“I was just going for the ocean,” Brick says.
When it became clear that their new hobby wasn’t historically friendly to people who looked like them, they were already in too deep to be deterred.
“I made a promise to myself early on,” Brick says. “I’m not going to care what anybody out here thinks about what I’m doing and how I’m doing it. I’m not here to impress anybody. This is my disconnect from the world that I know. So I’m not going to come over to this world and get all self-conscious.”
In the water, everything else just became noise.
“I felt the most free I’ve ever felt,” Gage describes. “It’s almost like magic. You always think about the oceans and how we don’t know too much and how the moon controls the tides, but you never really immerse yourself in it. And then when you’re sitting in it, and you’re forced to think that this is a whole different world upside down … it’s kind of artistic. There’s no way to just say you’re an athlete; surfing is more of a spiritual thing.”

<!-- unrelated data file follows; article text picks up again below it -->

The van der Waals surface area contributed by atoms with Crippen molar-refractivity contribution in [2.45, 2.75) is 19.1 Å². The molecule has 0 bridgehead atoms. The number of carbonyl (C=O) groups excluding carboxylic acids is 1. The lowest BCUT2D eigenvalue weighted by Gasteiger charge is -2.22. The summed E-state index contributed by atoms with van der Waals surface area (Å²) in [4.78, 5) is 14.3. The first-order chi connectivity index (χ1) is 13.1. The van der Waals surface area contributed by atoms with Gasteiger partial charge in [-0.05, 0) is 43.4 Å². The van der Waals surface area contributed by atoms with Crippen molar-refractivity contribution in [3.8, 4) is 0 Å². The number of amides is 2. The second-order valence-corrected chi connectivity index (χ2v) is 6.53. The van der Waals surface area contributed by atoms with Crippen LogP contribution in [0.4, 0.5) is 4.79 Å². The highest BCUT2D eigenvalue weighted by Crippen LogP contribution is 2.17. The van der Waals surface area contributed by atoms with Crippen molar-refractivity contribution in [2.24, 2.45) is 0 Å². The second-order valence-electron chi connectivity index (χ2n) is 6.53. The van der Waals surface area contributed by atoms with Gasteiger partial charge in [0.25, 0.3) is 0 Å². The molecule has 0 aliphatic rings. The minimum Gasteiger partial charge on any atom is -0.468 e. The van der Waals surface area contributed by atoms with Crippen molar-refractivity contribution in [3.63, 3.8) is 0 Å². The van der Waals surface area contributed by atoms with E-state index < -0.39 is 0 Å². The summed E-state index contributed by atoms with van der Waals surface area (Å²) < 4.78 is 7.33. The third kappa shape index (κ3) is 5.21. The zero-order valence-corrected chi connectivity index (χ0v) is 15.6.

For Brick, “surfing is like that feeling when you get a check — some extra money,” he says. “Now imagine if you had control over that feeling and you could make that happen every day. Surfing pays your soul.”
The surfing lifestyle comes down to routine. On a typical day, unless it’s raining or the wave report isn’t good, the two men wake up before dawn and make the trek to the coast to surf for a few hours. Afterward, they’ll grab coffee and breakfast. Brick is a foodie and has been dragging Gage to Gjusta in Venice lately for a post-surf meal. Then they work on projects for Black Sand, the collective they started with their friend Tre’lan Tillman, a Black surfer who lives on Kauai. They’re usually in bed by 10 p.m. and do the entire thing over again the next day. The commitment is real: Brick even stopped taking meetings in the morning unless they were on the Westside and were scheduled for after he surfed.